On his rest day, Pacquiao hits gym to perfect a routine for bout vs Ugas
Manny Pacquiao stretched, bounced and shadow boxed on Friday at Wild Card Gym with 40-odd people in attendance—all of whom tested negative for the coronavirus before entering the training area.
An hour later, all cameras were asked to be turned off as he and Freddie Roach worked on mitts. They appeared to be polishing a particular sequence, something that involves throwing combinations, sliding sideways and pulling off a big haul-off-and-smack in the end.
The master and student—who fought countless wars together atop the ring for decades now—went over the routine for eight full rounds. Often, Pacquiao would apologize every time an errant punch landed on Roach’s cushioned chest.
And to think the Filipino ring icon wasn’t supposed to be here in the first place.
“It’s supposed to be my off day; I just dropped by,” said the 42-year-old global superstar. “So I decided it’s just a light workout for today.”
You can imagine what a regular training day looks like.
And there’s reason why Pacquiao is pulling out all the stops for an opponent very few people think can pull off an upset.
“He (Yordenis Ugas) is an Olympian. He won bronze. He would be hard in training right now,” said Pacquiao of his Cuban opponent for the World Boxing Association welterweight super title on Aug. 21 in Las Vegas.
He said he was able to watch Ugas’ tape: “I just glimpsed and read [his style] right away.”
Pacquiao was obviously being generous about Ugas’ rating as an opponent and his chances of winning given his massive advantage in stature and resumè.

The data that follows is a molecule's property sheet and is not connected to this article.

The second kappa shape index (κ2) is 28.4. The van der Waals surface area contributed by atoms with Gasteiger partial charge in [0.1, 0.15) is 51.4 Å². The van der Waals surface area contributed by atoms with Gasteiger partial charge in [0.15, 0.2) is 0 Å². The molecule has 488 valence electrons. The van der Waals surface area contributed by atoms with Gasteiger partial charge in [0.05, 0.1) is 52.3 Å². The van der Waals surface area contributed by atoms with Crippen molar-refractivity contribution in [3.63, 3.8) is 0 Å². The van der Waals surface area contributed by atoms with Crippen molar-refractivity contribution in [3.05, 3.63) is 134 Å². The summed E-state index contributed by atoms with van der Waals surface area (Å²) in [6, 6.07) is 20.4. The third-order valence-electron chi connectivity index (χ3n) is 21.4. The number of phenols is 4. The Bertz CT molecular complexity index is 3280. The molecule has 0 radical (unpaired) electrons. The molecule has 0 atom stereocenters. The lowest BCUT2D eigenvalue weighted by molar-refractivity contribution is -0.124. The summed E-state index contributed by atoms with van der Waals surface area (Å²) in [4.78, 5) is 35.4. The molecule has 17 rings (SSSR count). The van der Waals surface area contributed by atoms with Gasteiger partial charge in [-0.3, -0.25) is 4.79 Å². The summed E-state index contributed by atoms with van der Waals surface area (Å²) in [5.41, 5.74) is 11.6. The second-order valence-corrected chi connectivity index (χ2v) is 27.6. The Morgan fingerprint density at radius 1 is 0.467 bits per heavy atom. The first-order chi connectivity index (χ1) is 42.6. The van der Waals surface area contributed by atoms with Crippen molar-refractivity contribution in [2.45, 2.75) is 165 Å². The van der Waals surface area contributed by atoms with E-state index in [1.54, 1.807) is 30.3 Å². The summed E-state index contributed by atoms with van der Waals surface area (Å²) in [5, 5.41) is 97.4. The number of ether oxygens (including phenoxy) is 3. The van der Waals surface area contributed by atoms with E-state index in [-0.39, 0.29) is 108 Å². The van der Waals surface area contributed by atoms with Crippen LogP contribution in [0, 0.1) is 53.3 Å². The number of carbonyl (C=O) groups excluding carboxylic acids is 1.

Roach was a bit more direct in sizing up the Cuban.
“For this opponent (Ugas) I guess what Manny does naturally is made for this guy,” said the Hall of Fame trainer. “He’s a little bit slow. And anybody who slow-foots on Manny is in trouble.”
There’s only one thing that concerns him, though.
“He (Ugas) likes to go for the home run,” said Roach. “And he has this big right overhand.”But Pacquiao looks all set for the bout.
“He’s ready, he can fight tomorrow,” said his strength and conditioning coach Justin Fortune. “It’s, uh, unfortunate for Ugas … When he have to tell [Pacquiao] to work harder, that’s where he should quit. But the boys are telling him to slow down.”
Meanwhile, Pacquiao won’t be at ringside when one of his wards, John Riel Casimero, stakes his World Boxing Organization bantamweight title against Guillermo Rigondeaux on Saturday.
“We can’t take chances, there are too many people out there,” said another coach Marvin Samodio referring to the ongoing COVID-19 pandemic.
Team Pacquiao has implemented very stringent health measures in order to keep things safe for the eight-division champion.
A medical crew is set up next door by the gym. Its task is to take daily COVID-19 tests for everyone around Pacquiao and those who step into the training room to watch the boxer at work. The crew also offers vaccines to anyone who needs it.